Do you like extremely slow film? Are you a fan of cross processing slide film? Are your favorite colors blue or green? Then give some Ektachrome a try!
The very first weekend that I had my very first camera, my Holga 120 FN, I went with my father to see an old couple he was friends with in the mountains of North Carolina. The wife of the couple had been a photographer, and seemed charmed by the fact that I was interested in film photography. She dug around after awhile and found what was left of all the film she had never used, including two Pro Packs of Ektachrome 64. I took it and the black and white film she gave me gratefully, but I have since fallen in love with the slide film, which was dated to expire in 1986 and has given me some very cool results.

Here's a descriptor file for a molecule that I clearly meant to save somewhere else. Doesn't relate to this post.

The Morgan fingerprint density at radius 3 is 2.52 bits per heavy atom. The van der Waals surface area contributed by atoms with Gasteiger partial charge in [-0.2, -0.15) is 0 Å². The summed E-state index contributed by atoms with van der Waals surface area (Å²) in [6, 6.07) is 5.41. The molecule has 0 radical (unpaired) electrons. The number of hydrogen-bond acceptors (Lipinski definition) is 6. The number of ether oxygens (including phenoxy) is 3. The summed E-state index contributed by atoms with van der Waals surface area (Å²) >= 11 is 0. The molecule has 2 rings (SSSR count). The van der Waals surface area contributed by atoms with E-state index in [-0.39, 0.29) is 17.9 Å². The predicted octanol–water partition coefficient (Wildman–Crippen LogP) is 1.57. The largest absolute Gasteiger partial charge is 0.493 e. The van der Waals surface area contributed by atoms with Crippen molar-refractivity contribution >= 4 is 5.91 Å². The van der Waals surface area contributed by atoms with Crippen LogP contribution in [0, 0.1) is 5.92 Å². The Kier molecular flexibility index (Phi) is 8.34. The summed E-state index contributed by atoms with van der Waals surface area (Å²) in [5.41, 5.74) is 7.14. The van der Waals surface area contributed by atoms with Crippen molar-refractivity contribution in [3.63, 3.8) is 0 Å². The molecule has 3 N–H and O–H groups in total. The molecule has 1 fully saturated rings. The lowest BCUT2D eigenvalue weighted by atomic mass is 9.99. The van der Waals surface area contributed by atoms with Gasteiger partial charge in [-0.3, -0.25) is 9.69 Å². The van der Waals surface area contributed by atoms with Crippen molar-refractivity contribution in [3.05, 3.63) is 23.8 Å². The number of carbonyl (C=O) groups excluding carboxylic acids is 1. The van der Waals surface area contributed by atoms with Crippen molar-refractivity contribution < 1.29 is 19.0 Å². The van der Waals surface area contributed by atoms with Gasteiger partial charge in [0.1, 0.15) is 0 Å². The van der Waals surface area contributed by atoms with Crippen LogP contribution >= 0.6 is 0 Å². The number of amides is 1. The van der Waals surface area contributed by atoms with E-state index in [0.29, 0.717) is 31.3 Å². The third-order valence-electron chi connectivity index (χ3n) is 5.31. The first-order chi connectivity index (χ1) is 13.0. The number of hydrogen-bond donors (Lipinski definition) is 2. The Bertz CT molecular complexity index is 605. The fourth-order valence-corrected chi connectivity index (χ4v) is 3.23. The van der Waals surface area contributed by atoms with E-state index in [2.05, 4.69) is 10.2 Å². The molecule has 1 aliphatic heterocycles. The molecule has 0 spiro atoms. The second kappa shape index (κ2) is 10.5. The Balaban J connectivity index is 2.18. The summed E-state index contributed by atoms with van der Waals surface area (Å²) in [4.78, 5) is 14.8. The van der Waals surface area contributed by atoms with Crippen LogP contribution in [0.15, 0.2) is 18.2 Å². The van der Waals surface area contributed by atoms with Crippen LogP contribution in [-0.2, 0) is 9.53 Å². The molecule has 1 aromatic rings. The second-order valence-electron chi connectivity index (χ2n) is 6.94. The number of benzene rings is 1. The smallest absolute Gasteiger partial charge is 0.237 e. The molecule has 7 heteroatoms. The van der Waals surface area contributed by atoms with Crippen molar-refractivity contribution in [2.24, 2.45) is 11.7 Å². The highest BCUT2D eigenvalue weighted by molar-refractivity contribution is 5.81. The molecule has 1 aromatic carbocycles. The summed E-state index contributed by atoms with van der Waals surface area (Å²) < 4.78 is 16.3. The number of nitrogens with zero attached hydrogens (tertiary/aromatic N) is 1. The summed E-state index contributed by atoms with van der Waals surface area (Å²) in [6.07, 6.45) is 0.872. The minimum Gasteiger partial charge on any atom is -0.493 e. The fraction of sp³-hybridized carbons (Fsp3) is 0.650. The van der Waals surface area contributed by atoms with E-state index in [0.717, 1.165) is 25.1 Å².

64, being a very slow, will result in very deep darks, but also makes it perfect for a Lomographer with a two aperture camera on completely cloudless days. The grain is extremely fine, which will make your shots very smooth, despite having extremely dark shadows. The best part of this film is cross processing it, though, which results in hyper-exaggerated blues and greens, and while shooting some slide film normally once in awhile is nice, especially to get some good color saturated pictures, I would never process this film normally simply because of how in love I am with the colors it makes when cross processed.If you can get a hold of some of this discontinued beauty, or the tungsten version, even, I say do it, you surely will not regret seeing some pretty colors. Go on, feed your Holgas and Dianas and Lubitels!